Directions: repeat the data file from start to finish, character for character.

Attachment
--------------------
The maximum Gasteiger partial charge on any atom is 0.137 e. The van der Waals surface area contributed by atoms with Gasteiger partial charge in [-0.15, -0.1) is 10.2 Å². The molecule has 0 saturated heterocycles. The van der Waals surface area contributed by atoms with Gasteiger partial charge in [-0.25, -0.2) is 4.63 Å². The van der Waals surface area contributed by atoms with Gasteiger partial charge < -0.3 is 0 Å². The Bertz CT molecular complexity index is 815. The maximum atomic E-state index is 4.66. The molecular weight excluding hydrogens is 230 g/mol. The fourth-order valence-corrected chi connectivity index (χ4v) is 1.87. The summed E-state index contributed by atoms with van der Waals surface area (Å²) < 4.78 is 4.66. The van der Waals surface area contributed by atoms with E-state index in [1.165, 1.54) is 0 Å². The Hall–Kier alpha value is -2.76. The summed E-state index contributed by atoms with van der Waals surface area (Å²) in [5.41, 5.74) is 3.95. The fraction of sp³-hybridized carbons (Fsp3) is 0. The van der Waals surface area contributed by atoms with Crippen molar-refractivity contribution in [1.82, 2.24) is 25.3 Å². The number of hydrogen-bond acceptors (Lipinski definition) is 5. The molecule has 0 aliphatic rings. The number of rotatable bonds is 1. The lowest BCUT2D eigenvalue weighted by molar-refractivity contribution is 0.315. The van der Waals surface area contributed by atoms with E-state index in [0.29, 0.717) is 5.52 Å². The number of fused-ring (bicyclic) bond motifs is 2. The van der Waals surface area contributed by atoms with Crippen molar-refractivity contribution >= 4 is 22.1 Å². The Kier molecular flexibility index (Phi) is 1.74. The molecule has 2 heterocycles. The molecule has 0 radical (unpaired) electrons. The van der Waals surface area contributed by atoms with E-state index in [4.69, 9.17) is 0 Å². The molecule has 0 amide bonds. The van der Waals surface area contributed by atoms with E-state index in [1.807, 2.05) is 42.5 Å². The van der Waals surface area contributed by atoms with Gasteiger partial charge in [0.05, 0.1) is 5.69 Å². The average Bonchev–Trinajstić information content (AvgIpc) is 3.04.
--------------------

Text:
The maximum Gasteiger partial charge on any atom is 0.137 e. The van der Waals surface area contributed by atoms with Gasteiger partial charge in [-0.15, -0.1) is 10.2 Å². The molecule has 0 saturated heterocycles. The van der Waals surface area contributed by atoms with Gasteiger partial charge in [-0.25, -0.2) is 4.63 Å². The van der Waals surface area contributed by atoms with Gasteiger partial charge < -0.3 is 0 Å². The Bertz CT molecular complexity index is 815. The maximum atomic E-state index is 4.66. The molecular weight excluding hydrogens is 230 g/mol. The fourth-order valence-corrected chi connectivity index (χ4v) is 1.87. The summed E-state index contributed by atoms with van der Waals surface area (Å²) < 4.78 is 4.66. The van der Waals surface area contributed by atoms with E-state index in [1.165, 1.54) is 0 Å². The Hall–Kier alpha value is -2.76. The summed E-state index contributed by atoms with van der Waals surface area (Å²) in [5.41, 5.74) is 3.95. The fraction of sp³-hybridized carbons (Fsp3) is 0. The van der Waals surface area contributed by atoms with Crippen molar-refractivity contribution in [1.82, 2.24) is 25.3 Å². The number of hydrogen-bond acceptors (Lipinski definition) is 5. The molecule has 0 aliphatic rings. The number of rotatable bonds is 1. The lowest BCUT2D eigenvalue weighted by molar-refractivity contribution is 0.315. The van der Waals surface area contributed by atoms with E-state index in [0.29, 0.717) is 5.52 Å². The number of fused-ring (bicyclic) bond motifs is 2. The van der Waals surface area contributed by atoms with Crippen molar-refractivity contribution >= 4 is 22.1 Å². The Kier molecular flexibility index (Phi) is 1.74. The molecule has 2 heterocycles. The molecule has 0 radical (unpaired) electrons. The van der Waals surface area contributed by atoms with E-state index in [4.69, 9.17) is 0 Å². The molecule has 0 amide bonds. The van der Waals surface area contributed by atoms with E-state index in [1.807, 2.05) is 42.5 Å². The van der Waals surface area contributed by atoms with Gasteiger partial charge in [0.05, 0.1) is 5.69 Å². The average Bonchev–Trinajstić information content (AvgIpc) is 3.04.